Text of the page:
Today – 10 April 2018 – is Equal Pay Day. Today marks the size of the gender pay gap. It reflects how far women on average need to work into the new year to earn what men earned by 31 December last year.
The latest Census data show that Indigenous women in Ontario face a 43% gender pay gap. Racialized women face a 38% gap. Immigrant women face a 34% gap.
On average Ontario women earn 29.3% less than men.
The gap isn’t new. And it’s not inevitable. It’s a product of systemic discrimination sustained by employer and government choices. The solutions to close the gap have been known for decades. It’s time for bold action.
It’s time to show women the money.
Ontario can do that by taking three bold steps on pay transparency, childcare and funding of public services.
Ontario is introducing a Pay Transparency Act (Bill 3). But the Bill must be strengthened so all employers with at least ten employees must prove they are complying with the existing laws that prohibit pay discrimination.
Pay transparency laws require employers to disclose anonymized wage data by sex showing pay for each occupation, employment status, and distribution throughout the company hierarchy.
A strong law can expose (1) when women and men are paid differently for the same work; (2) when female-dominated jobs are underpaid relative to men’s work of similar value; (3) when women are concentrated in precarious employment; and (4) when women encounter glass ceilings and sticky floors that deny them career progression.
In the UK, all employers with 250 or more workers had to file pay transparency reports by April 4. The reports show that 78% of UK employers have a gender pay gap.
While Ontario wrestles with who should be subject to pay transparency, Canadian companies – and transnational companies that operate in Canada – must already file such reports in the UK and elsewhere around the globe.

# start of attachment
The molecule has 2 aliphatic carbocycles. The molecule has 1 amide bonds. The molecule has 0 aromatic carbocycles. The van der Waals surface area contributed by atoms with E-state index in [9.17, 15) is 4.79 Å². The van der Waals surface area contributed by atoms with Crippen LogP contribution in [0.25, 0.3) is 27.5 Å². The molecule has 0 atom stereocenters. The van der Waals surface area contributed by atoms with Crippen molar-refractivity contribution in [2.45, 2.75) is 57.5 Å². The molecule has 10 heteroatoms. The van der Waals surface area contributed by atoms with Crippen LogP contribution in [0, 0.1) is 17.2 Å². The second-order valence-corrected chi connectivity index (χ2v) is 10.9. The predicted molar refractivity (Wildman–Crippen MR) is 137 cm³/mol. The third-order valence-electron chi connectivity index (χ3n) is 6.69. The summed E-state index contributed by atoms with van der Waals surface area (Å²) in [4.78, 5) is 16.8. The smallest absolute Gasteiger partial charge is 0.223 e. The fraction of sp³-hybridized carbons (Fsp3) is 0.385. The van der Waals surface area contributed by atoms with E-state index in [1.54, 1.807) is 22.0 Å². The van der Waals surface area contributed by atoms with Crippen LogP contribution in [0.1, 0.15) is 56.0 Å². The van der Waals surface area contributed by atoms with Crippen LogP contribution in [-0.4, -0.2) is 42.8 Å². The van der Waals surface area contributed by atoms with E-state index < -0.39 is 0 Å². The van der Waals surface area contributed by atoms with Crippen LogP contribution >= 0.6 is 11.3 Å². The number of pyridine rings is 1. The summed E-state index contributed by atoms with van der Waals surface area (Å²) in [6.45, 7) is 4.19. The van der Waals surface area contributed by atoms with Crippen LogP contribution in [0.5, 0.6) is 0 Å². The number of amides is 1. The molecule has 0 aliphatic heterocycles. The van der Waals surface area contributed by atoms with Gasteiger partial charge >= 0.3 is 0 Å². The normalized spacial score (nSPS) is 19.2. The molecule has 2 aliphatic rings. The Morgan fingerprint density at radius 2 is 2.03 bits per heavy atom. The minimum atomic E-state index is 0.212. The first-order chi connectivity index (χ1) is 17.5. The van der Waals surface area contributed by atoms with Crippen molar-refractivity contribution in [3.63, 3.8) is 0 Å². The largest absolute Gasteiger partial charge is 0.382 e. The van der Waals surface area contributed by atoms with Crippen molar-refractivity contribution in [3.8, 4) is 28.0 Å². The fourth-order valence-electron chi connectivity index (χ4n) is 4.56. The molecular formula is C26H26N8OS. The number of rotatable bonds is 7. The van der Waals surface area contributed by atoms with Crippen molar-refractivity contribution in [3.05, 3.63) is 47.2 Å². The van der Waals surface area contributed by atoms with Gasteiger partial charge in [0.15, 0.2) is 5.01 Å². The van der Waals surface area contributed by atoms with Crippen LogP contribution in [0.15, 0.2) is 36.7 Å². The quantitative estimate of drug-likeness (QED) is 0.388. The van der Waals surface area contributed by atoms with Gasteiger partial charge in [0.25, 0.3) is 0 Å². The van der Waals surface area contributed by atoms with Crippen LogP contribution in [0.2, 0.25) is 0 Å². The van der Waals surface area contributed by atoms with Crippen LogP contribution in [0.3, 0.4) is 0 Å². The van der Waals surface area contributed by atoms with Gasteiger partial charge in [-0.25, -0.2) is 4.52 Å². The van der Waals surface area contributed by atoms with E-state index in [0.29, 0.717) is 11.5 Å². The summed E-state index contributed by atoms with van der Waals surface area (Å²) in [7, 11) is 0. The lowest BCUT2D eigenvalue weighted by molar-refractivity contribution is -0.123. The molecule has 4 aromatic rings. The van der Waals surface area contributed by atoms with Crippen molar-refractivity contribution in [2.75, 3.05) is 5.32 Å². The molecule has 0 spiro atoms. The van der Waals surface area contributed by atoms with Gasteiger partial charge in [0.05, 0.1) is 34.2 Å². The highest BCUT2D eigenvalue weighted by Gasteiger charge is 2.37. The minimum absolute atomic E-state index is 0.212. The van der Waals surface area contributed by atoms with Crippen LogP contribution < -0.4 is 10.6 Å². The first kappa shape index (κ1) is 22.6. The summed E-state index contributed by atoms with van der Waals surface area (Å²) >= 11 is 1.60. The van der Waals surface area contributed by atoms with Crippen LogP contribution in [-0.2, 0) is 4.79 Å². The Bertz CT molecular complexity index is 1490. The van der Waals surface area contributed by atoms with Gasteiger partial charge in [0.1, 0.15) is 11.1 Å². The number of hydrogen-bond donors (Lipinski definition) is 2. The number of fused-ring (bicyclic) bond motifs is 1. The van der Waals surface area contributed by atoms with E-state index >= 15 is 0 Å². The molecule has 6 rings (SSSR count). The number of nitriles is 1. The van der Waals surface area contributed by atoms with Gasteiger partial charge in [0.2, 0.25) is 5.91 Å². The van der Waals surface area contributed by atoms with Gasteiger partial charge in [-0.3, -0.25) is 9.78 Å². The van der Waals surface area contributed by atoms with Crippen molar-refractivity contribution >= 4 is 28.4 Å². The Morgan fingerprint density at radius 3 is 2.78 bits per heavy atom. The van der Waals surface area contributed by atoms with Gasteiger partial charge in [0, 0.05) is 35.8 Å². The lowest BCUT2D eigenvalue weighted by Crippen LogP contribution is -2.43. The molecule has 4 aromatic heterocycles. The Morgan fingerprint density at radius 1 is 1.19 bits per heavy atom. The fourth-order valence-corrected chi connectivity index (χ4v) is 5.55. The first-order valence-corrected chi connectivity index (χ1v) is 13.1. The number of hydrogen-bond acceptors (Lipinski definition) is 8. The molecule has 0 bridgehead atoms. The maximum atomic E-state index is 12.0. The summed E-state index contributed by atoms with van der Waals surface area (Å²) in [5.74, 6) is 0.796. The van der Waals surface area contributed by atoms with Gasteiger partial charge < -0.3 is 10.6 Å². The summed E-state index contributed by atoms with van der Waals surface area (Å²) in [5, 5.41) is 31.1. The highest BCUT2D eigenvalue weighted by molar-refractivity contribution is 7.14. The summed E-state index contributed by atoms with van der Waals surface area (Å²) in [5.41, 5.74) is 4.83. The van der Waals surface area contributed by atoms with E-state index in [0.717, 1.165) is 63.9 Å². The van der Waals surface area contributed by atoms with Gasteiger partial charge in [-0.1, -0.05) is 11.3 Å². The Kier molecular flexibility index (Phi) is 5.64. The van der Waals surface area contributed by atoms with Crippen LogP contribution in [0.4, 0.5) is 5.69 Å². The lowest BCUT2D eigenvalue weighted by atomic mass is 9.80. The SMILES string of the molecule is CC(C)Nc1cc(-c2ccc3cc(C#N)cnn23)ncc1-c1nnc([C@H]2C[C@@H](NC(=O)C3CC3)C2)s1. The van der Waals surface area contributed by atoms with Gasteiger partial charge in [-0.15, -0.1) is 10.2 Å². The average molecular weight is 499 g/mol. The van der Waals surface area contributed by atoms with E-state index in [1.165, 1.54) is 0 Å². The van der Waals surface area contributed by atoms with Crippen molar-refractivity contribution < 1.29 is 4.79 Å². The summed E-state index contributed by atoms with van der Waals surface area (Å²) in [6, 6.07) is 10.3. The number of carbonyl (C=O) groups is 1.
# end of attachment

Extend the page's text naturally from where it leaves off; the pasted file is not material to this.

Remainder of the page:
For example, RBC’s UK report shows that women’s average pay is 51% lower than men’s, and women are concentrated in the company’s lowest income quartile. Similarly, Blackberry’s report shows women’s average pay is 33.8% lower than men’s. Even at a female-dominated company like Blue Cross, where women outnumber men at all income quartiles, women’s average wage is 25.5% lower than men’s.
While revealing, the UK’s law is the least comprehensive global model because it applies only to the largest employers.
Pay transparency in Iceland, Denmark and Belgium applies to employers with 25, 35 and 50 employees respectively. Australia’s law applies to employers with 100 employees.
Canada’s federal government has promised a pay transparency law that will apply to all employers with 10 or more workers. Ontario’s Bill 3 must keep pace.
Ontario also needs to show us the money by investing in childcare.
As early as 1970, the Royal Commission on the Status of Women called for a national childcare plan, noting that “the equality of women means little without such a programme”. Ontario’s 1985 Green Paper on Pay Equity also recognized that closing the gender pay gap requires a comprehensive strategy with childcare as a cornerstone. For over forty years, the Equal Pay Coalition has called for universally accessible, affordable, public childcare for infants, pre-school and school age kids, with decent wages for childcare workers.
Ontario recently announced a plan to extend publicly funded childcare to pre-school children as of 2020.
This is an important first step towards building a comprehensive system. But we’ve known for more than two generations that a deep investment in childcare is needed. It’s time for bold action that delivers.
Finally, government must ensure that public services are funded to provide pay equity wages now. Women delivering important public services through community and social agencies have waited for pay equity wages since 1994. Because pay equity is being phased in so slowly, many of them will continue to wait decades before their pay gaps are closed. Public services shouldn’t be subsidized by women’s undervalued and underpaid labour.
Women are done waiting. Show us the money.
Originally published in the Toronto Star.